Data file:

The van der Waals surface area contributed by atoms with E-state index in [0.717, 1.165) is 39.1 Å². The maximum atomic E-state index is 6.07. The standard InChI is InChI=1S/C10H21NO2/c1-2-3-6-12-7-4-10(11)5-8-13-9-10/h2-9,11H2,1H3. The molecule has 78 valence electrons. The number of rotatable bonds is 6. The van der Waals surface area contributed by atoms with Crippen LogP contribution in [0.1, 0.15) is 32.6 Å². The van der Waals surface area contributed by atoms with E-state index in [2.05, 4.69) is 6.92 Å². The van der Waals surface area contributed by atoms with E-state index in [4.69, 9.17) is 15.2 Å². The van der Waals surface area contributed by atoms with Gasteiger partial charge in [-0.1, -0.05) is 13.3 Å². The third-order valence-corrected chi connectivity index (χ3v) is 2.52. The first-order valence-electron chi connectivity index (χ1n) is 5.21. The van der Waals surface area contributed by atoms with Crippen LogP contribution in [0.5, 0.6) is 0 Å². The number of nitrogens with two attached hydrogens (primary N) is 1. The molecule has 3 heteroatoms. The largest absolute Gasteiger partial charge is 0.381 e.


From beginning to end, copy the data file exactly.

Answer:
The van der Waals surface area contributed by atoms with E-state index in [0.717, 1.165) is 39.1 Å². The maximum atomic E-state index is 6.07. The standard InChI is InChI=1S/C10H21NO2/c1-2-3-6-12-7-4-10(11)5-8-13-9-10/h2-9,11H2,1H3. The molecule has 78 valence electrons. The number of rotatable bonds is 6. The van der Waals surface area contributed by atoms with Crippen LogP contribution in [0.1, 0.15) is 32.6 Å². The van der Waals surface area contributed by atoms with E-state index in [2.05, 4.69) is 6.92 Å². The van der Waals surface area contributed by atoms with E-state index in [4.69, 9.17) is 15.2 Å². The van der Waals surface area contributed by atoms with Gasteiger partial charge in [-0.1, -0.05) is 13.3 Å². The third-order valence-corrected chi connectivity index (χ3v) is 2.52. The first-order valence-electron chi connectivity index (χ1n) is 5.21. The van der Waals surface area contributed by atoms with Crippen LogP contribution in [0.5, 0.6) is 0 Å². The number of nitrogens with two attached hydrogens (primary N) is 1. The molecule has 3 heteroatoms. The largest absolute Gasteiger partial charge is 0.381 e.